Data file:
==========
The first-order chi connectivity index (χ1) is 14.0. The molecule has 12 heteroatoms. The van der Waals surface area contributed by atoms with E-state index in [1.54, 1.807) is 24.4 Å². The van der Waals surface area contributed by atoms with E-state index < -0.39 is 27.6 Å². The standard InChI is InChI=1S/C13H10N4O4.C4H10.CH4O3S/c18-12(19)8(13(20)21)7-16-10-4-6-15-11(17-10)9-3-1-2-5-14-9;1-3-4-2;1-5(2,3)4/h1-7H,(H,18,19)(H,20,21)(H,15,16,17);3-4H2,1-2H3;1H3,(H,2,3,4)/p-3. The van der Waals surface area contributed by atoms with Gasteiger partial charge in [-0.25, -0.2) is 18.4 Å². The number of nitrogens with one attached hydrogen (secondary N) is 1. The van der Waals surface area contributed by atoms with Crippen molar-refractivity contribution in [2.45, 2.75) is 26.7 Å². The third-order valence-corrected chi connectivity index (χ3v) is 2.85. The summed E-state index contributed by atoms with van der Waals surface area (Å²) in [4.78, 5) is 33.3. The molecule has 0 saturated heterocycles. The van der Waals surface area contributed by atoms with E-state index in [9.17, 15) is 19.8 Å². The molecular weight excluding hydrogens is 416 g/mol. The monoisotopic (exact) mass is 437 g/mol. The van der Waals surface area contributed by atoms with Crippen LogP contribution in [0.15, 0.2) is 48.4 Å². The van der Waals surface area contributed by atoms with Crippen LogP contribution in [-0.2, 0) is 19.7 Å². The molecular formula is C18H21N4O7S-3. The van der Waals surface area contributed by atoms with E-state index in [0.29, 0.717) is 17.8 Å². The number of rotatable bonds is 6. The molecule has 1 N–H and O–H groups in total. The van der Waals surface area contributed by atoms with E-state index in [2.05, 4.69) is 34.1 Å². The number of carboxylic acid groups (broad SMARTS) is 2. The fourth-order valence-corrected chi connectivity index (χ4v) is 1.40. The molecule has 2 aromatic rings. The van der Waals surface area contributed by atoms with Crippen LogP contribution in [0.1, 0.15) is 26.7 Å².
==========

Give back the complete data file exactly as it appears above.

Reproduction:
The first-order chi connectivity index (χ1) is 14.0. The molecule has 12 heteroatoms. The van der Waals surface area contributed by atoms with E-state index in [1.54, 1.807) is 24.4 Å². The van der Waals surface area contributed by atoms with E-state index < -0.39 is 27.6 Å². The standard InChI is InChI=1S/C13H10N4O4.C4H10.CH4O3S/c18-12(19)8(13(20)21)7-16-10-4-6-15-11(17-10)9-3-1-2-5-14-9;1-3-4-2;1-5(2,3)4/h1-7H,(H,18,19)(H,20,21)(H,15,16,17);3-4H2,1-2H3;1H3,(H,2,3,4)/p-3. The van der Waals surface area contributed by atoms with Gasteiger partial charge in [-0.25, -0.2) is 18.4 Å². The number of nitrogens with one attached hydrogen (secondary N) is 1. The van der Waals surface area contributed by atoms with Crippen molar-refractivity contribution in [2.45, 2.75) is 26.7 Å². The third-order valence-corrected chi connectivity index (χ3v) is 2.85. The summed E-state index contributed by atoms with van der Waals surface area (Å²) in [4.78, 5) is 33.3. The molecule has 0 saturated heterocycles. The van der Waals surface area contributed by atoms with E-state index in [9.17, 15) is 19.8 Å². The molecular weight excluding hydrogens is 416 g/mol. The monoisotopic (exact) mass is 437 g/mol. The van der Waals surface area contributed by atoms with Crippen LogP contribution in [0.15, 0.2) is 48.4 Å². The van der Waals surface area contributed by atoms with Crippen LogP contribution in [-0.2, 0) is 19.7 Å². The molecular formula is C18H21N4O7S-3. The van der Waals surface area contributed by atoms with E-state index in [0.29, 0.717) is 17.8 Å². The number of rotatable bonds is 6. The molecule has 1 N–H and O–H groups in total. The van der Waals surface area contributed by atoms with E-state index in [2.05, 4.69) is 34.1 Å². The number of carboxylic acid groups (broad SMARTS) is 2. The fourth-order valence-corrected chi connectivity index (χ4v) is 1.40. The molecule has 2 aromatic rings. The van der Waals surface area contributed by atoms with Crippen LogP contribution in [0.1, 0.15) is 26.7 Å².